The planet’s largest polluter and biggest coal consumer is essential to ensuring the world avoids exceeding a dangerous 1.5°C of warming. Scientists have warned that without pushing global emissions down to zero by 2050, as well as reducing them by 45 per cent by 2030 (not peaking, as China has pledged), the 1.5 limit will be breached.

How the U.S. Drone Warfare Program Evolved Over Two Decades

Emma Rogers

On October 7, 2001, a Predator drone armed with an AGM Hellfire laser-guided missile developed specifically for drone missions, was used in a targeted strike against Mullah Mohammed Omar, supreme commander of the Taliban. Instead of striking the facility that Omar was seen walking into, the missile hit a vehicle outside the compound. The strike killed several guards, but the compound was untouched. Before any further action could be taken, Omar and the other Taliban leadership in the vicinity fled. The United States never successfully launched another attack against Mullah Omar; he would eventually die of natural causes in 2013.

On August 29, 2021, in one of its last attacks in Afghanistan, the United States executed a drone strike that killed 10 people. At the time, the strike was lauded as a success—allegedly thwarting an attempted attack on the Kabul airport. Onlookers were told there was one primary target, and nine civilian casualties—collateral damage justified to avoid much greater loss of life if the attack had occurred. However, it soon became clear that American intelligence failed that fateful day. The target posed no provable threat to American security interests in Afghanistan. While the United States has ordered drone strikes in the months since those strikes have been carried out with additional scrutiny from myriad directions.

The Heated Debate Over America’s Nuke Policy


A debate is raging behind closed doors in the Biden administration over whether to declare that the U.S. will never be the first country to use nuclear weapons in a conflict—that the “sole purpose” of such weapons is to deter, and retaliate against, a nuclear attack by another country.

To most people, the news may seem puzzling: Isn’t this U.S. policy already—if an enemy nukes us, we’ll nuke the enemy? In fact, it is not U.S. policy. Our war plans and our relations with key allies have long been premised on the pledge, and the rehearsed possibility, that we will use nuclear weapons first—not in a surprise attack but in response to conventional aggression against an ally or to a large-scale chemical, biological, or cyber attack that can’t be halted without resorting to nukes.

Some of Biden’s midlevel aides are known to favor a “sole purpose” policy. Biden himself, as vice president, endorsed the view in a speech (vetted by President Barack Obama) 11 days before the end of their second term:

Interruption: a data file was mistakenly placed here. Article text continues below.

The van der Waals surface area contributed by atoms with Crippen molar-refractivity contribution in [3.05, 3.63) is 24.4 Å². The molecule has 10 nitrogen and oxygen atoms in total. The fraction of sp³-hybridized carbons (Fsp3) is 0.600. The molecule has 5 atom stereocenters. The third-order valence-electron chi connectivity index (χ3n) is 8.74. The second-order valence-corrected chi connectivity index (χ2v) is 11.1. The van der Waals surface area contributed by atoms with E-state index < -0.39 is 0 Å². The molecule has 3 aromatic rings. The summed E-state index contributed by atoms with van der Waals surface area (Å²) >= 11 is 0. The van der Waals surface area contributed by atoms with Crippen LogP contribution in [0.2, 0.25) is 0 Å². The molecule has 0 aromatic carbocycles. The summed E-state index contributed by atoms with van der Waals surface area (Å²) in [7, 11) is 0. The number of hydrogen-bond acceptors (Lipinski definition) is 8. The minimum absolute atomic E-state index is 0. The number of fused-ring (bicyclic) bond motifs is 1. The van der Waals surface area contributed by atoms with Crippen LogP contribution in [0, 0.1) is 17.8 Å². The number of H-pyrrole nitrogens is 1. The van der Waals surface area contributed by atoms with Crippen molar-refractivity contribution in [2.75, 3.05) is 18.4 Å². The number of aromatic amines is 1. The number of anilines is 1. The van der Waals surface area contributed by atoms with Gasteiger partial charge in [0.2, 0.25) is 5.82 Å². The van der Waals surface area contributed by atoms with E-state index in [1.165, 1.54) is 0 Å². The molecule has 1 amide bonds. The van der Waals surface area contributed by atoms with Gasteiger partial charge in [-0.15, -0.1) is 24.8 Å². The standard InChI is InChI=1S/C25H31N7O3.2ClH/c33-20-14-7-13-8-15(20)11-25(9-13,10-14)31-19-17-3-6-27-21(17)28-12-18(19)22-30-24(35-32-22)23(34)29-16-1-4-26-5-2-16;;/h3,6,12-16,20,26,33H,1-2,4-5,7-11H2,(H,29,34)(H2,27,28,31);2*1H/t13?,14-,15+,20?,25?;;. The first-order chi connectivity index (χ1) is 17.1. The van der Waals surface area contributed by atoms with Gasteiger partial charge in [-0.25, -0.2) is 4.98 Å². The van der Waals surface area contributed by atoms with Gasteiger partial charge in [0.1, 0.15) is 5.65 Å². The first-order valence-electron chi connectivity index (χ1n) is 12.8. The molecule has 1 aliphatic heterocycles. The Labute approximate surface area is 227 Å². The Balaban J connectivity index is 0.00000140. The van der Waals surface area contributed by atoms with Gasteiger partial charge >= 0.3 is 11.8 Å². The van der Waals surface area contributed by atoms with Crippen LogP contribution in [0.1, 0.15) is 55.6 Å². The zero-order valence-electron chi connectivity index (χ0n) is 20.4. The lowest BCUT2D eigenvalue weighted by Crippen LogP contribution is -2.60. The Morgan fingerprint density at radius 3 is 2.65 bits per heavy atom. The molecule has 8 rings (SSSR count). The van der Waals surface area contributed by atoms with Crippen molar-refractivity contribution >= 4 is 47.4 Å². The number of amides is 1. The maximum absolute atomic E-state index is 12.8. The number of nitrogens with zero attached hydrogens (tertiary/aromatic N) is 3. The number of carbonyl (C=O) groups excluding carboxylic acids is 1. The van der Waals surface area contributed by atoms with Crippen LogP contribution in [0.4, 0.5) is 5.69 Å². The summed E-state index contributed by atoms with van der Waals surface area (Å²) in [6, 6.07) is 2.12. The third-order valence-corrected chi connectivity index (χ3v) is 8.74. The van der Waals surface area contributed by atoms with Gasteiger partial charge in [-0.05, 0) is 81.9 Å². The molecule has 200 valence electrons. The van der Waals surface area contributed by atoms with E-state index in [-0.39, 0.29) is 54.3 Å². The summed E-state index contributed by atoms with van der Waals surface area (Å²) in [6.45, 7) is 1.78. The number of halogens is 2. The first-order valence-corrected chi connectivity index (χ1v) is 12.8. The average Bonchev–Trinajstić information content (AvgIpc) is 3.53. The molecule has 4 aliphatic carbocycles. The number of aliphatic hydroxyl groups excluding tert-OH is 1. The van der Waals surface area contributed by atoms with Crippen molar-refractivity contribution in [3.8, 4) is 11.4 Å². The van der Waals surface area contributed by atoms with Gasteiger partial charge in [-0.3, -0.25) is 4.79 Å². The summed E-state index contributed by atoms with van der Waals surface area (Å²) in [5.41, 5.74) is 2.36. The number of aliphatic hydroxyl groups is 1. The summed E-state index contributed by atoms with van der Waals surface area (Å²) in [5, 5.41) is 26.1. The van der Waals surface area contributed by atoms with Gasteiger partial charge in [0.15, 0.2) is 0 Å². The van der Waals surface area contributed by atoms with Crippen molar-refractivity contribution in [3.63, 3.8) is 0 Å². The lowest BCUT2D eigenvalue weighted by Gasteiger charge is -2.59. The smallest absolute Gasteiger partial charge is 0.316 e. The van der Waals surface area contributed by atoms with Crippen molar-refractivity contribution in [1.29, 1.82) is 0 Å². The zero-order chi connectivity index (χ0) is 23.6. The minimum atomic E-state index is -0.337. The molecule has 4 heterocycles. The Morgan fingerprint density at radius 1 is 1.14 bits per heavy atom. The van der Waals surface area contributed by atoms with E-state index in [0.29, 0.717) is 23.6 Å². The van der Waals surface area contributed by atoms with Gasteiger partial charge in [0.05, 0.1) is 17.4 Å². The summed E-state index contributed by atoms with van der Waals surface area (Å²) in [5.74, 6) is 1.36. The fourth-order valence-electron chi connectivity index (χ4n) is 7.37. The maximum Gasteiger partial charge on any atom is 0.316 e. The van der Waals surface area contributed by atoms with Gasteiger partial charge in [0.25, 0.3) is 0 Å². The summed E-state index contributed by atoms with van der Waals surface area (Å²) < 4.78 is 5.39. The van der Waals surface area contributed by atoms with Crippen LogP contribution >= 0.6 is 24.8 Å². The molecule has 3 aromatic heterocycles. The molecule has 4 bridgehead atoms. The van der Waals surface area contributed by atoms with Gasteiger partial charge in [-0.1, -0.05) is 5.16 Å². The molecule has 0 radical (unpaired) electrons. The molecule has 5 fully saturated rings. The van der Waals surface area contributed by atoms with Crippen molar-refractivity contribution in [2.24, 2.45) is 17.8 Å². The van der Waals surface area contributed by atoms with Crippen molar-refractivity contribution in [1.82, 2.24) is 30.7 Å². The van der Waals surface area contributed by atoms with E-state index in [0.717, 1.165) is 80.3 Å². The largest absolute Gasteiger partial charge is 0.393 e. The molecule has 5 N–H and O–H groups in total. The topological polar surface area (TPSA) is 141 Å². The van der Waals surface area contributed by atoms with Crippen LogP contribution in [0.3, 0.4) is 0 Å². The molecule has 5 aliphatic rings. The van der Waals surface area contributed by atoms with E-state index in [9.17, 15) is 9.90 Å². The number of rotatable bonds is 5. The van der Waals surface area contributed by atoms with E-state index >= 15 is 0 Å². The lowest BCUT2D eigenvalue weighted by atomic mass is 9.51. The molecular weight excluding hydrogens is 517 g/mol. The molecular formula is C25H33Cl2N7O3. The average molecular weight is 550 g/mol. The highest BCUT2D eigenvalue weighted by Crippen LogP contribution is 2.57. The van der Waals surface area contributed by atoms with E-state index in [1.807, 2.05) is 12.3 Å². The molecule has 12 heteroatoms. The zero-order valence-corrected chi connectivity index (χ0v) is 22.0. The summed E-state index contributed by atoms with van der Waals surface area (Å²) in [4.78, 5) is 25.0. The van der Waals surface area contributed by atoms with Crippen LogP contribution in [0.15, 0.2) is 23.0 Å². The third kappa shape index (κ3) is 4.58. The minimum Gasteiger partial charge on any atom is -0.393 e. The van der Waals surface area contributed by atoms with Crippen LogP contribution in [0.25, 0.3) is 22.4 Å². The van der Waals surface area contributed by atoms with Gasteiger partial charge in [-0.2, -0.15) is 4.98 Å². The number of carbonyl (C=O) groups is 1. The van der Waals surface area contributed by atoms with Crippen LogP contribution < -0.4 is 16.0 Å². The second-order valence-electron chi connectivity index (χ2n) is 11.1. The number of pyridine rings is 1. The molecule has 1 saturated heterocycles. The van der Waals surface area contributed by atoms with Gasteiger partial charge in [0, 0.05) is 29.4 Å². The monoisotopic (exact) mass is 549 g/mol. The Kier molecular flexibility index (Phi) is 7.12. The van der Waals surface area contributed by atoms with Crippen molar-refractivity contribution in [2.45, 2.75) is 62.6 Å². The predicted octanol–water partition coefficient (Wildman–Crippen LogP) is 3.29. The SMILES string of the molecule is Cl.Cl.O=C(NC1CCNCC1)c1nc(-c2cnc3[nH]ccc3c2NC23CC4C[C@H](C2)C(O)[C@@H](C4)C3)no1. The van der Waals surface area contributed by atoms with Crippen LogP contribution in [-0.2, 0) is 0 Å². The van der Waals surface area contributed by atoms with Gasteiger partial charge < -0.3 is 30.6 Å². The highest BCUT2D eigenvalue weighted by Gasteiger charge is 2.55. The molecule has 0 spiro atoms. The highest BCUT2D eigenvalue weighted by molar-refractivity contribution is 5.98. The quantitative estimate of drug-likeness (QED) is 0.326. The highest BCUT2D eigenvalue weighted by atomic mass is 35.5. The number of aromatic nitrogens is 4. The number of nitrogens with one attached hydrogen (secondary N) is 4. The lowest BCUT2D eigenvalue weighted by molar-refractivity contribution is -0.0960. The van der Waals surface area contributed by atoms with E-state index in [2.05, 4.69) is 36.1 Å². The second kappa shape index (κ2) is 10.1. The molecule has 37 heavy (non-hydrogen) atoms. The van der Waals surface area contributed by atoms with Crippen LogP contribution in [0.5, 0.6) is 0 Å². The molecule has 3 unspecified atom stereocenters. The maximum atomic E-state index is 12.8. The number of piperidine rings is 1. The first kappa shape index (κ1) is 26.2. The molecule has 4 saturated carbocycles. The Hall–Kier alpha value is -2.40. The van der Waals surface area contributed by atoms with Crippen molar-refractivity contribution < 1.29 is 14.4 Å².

U.S. Blacklists NSO Group and 3 Others for Selling Spyware, Hacking Tools

Mariam Baksh

The Commerce Department’s Bureau of Industry and Security banned U.S. persons from dealing with four companies—including Israel’s NSO Group—that they say acted against national security interests by trading in hacking tools and selling spyware to foreign governments.

The other listed companies include Israel’s Candiru, Singapore’s Computer Security Initiative Consultancy and Russia’s Positive Technologies.

“The United States is committed to aggressively using export controls to hold companies accountable that develop, traffic, or use technologies to conduct malicious activities that threaten the cybersecurity of members of civil society, dissidents, government officials, and organizations here and abroad,” Secretary of Commerce Gina Raimondo said in a press release Wednesday about the companies addition to Commerce’s Entity List.

Boris Johnson’s Roman Fantasies

Mateusz Fafinski

It was in Rome ahead of this year’s G-20 summit that aspiring classicist Boris Johnson, Britain’s prime minister, decided to lay down another of his misguided visions of history. “When the Roman Empire fell,” he said while traveling to the Italian capital last week, “it was largely as a result of uncontrolled immigration. The empire could no longer control its borders, people came in from the east, all over the place, and we went into a Dark Ages.”

Ostensibly, this was meant as a warning against the pitfalls of inaction in face of the climate crisis. In fact, this is a well-established far-right trope, rooted in a weaponized narrative of the “fall of Rome” that has little to do with what historians know about it. Johnson is reproducing a xenophobic and dangerous vision of history.

There are many legitimate historical theories that try to explain how the Roman Empire transformed, over the course of a few centuries, into a group of successor polities ranging from the kingdom of the Franks to the Byzantine Empire that saw themselves as heirs of Rome. Others, from the Ottomans to the Romanovs, would envision themselves as such in the future. Historians assign different weight to societal or economic factors and argue over the degree of continuity or decline. The so-called fall of Rome was a complicated, multicausal affair.

Biden’s Foreign Policy for the Middle Class Has a Blind Spot

Tim Hirschel-Burns

This past weekend, the G-20 countries endorsed a plan that would overhaul the international corporate tax system. The agreement fit neatly into U.S. President Joe Biden’s vision of a “foreign policy for the middle class.” Biden revived stalled global negotiations and achieved a deal that will cut down on multinational companies’ ability to avoid taxes. In turn, the deal will provide revenue to fund a major increase in government support for the U.S. middle class.